Primary-Secondary Intensities

I’m continuing my epic quest to fill up a watercolor pad with little dots of color.  I think my friends think I’m nuts, but I continue to learn a lot.

I made these charts first with gouache and then watercolors, and they’re called intensities.  They showed me what happens as you gradually dull or “grey” a color.  In doing them I realized I was making a line directly across the color wheel, and that most color wheels are utterly insufficient.  I always wondered where grey and brown were on the color wheel, how you “get there.”  The answer that I discovered from these exercises is that the center of the color wheel, which color-wheel manufacturers fill up with text and “this is what happens when you add red” should be filled with colors which mute down until the exact center is a perfect grey.

I did a Google search for a color wheel showing what should really be there, and couldn’t find anything until I added “gray” to the search terms.  Even then, it was not easy, but I found this FABULOUS explanation by Jeff Mellem, which took what I had discovered and added value to make a 3-D model which contains all the colors.  Check it out!

I’m not sure this image at the right, from Mr. Mellem’s site, is exactly what I want, since the colors seem to go straight from fairly intense to grey.  Do you see brown, olive or eggplant on there?  I really don’t.  The search continues.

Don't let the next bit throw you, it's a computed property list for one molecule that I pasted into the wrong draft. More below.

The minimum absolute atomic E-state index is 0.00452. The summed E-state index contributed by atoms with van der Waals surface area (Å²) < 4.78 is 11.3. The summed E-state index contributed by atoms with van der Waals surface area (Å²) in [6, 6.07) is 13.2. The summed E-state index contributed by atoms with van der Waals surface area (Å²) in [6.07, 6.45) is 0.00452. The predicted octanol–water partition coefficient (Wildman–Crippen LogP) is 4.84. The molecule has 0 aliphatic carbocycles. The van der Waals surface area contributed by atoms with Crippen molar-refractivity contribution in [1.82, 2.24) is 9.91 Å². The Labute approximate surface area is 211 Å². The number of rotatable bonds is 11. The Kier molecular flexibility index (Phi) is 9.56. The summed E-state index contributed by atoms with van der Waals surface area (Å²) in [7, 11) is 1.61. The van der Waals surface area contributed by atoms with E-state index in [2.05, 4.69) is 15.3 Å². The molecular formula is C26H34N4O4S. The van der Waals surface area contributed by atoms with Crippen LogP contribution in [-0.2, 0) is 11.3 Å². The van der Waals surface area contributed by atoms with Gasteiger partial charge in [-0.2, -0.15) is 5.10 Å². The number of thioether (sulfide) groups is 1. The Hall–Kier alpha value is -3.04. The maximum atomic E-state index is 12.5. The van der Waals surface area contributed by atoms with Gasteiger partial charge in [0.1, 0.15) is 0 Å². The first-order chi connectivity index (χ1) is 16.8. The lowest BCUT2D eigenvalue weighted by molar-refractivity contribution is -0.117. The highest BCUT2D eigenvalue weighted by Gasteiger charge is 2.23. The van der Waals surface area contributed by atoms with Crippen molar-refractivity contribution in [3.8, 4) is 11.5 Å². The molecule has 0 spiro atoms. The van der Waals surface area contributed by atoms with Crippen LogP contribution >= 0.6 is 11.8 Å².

Getting back to my intensity charts, I began to realize that only if your colors are perfectly across from each other will you hit grey in the middle, so that charts like this are a good test of your particular hues.  For example, if you’re adding blue to orange, and on the way through you make green, and never really get to perfect grey, one (or both) of your colors was too yellow – the yellow skewed the line across the color chart towards the yellow-green side of grey.  Not that that means those colors are no good, but that you should be aware, “These hues make a lovely deep grey green, but they won’t go any greyer unless I add something opposite to yellow-green, such as a violet, to pull the color back into the center, and if I want grey, other paints might be easier.”

During these charts I decided to stop wasting white gouache on white paper and just use water to lighten the value.

I’m doing these exercises based on the course Color Theory Made Really Easy by Sandra Angelo, which I’m ready to resell.

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